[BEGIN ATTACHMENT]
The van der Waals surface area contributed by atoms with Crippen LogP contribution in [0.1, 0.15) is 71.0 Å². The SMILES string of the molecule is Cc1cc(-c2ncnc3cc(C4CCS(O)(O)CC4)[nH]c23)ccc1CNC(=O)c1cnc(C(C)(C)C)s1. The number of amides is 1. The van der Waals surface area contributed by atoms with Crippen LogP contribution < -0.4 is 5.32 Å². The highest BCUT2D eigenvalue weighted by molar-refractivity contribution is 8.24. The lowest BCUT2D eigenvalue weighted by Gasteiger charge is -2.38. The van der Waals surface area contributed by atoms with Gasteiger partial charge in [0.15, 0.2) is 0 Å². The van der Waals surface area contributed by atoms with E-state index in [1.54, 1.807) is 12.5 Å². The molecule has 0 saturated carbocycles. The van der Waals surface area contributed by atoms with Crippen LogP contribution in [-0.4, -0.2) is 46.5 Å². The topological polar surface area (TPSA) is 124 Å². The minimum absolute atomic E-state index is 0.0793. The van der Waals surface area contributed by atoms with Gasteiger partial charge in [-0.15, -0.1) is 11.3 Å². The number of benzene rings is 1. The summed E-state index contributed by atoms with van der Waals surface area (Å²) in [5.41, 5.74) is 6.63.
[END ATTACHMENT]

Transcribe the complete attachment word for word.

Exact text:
The van der Waals surface area contributed by atoms with Crippen LogP contribution in [0.1, 0.15) is 71.0 Å². The SMILES string of the molecule is Cc1cc(-c2ncnc3cc(C4CCS(O)(O)CC4)[nH]c23)ccc1CNC(=O)c1cnc(C(C)(C)C)s1. The number of amides is 1. The van der Waals surface area contributed by atoms with Crippen LogP contribution < -0.4 is 5.32 Å². The highest BCUT2D eigenvalue weighted by molar-refractivity contribution is 8.24. The lowest BCUT2D eigenvalue weighted by Gasteiger charge is -2.38. The van der Waals surface area contributed by atoms with Gasteiger partial charge in [0.15, 0.2) is 0 Å². The van der Waals surface area contributed by atoms with E-state index in [1.54, 1.807) is 12.5 Å². The molecule has 0 saturated carbocycles. The van der Waals surface area contributed by atoms with Crippen LogP contribution in [-0.4, -0.2) is 46.5 Å². The topological polar surface area (TPSA) is 124 Å². The minimum absolute atomic E-state index is 0.0793. The van der Waals surface area contributed by atoms with Gasteiger partial charge in [-0.15, -0.1) is 11.3 Å². The number of benzene rings is 1. The summed E-state index contributed by atoms with van der Waals surface area (Å²) in [5.41, 5.74) is 6.63.